“And he, Marin Djivo, younger son of a merchant? What was his life about? Trade? Clever, profitable dealings? He was from a city state that flourished by letting no one hate them enough to do anything disagreeable. Where you are situated in the world, Marin thinks, digging a grave in a Sauradian meadow, shapes how you act in the world.
Then he amends that thought: It is one of the things that does so. Rasca Tripon and Danica Gradek might frame it differently. Or the old empress living with the Daughters of Jad on Sinan Isle might do so. They are all exiles, he thinks, taken from what they were, where they were.”
–Excerpt from Children of the Earth and Sky by Guy Gavriel Kay (emphasis mine)
For those of you that are fans of musical theatre the title of this piece may prompt you to belt out a singular name. A man whose identity at the moment of questioning had long been obscured by a series of numbers.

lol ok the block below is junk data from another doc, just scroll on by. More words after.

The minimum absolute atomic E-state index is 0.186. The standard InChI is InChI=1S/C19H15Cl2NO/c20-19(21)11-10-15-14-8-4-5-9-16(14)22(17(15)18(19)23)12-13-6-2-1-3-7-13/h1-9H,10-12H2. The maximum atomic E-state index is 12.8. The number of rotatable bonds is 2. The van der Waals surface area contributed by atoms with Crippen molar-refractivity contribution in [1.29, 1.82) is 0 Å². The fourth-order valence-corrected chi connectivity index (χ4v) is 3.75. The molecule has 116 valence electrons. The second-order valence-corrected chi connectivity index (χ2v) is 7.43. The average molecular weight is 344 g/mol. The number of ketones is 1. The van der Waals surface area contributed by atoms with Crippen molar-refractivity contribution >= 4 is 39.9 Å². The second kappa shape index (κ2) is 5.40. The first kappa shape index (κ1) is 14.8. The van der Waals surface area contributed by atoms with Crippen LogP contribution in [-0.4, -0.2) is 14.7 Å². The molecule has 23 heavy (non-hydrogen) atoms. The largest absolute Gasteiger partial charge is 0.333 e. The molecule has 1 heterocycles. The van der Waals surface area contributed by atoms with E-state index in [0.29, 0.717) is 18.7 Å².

For Jean Valjean in Les Miserables this is a moment of importance. When he throws off the chains of his past he embraces who he wants to be, rather than what his jailers put upon him. As such this query is the perfect vehicle to connect and place the tenants of history (identity and agency) out into the world via art, performance, film, and literature. It is a question that serves as a singular piece in a common language filled with poetry about identity and family. And often the question shifts — not Who Am I? But rather — Who Do I Want to Be?
Over the past few months I’ve thought long and hard about these questions. It came up while I was watching the latest rendition of Alex Haley’s Roots, reading Guy Gavriel Kay’s latest novel Children of the Earth and Sky, navigating through an interactive cultural exhibition called Crosslines: A Culture Lab on Intersectionality at the Smithsonian Arts and Industries Building, and when I witnessed the phenomenal theatrical performance of District Merchants at the Folger Shakespeare Library.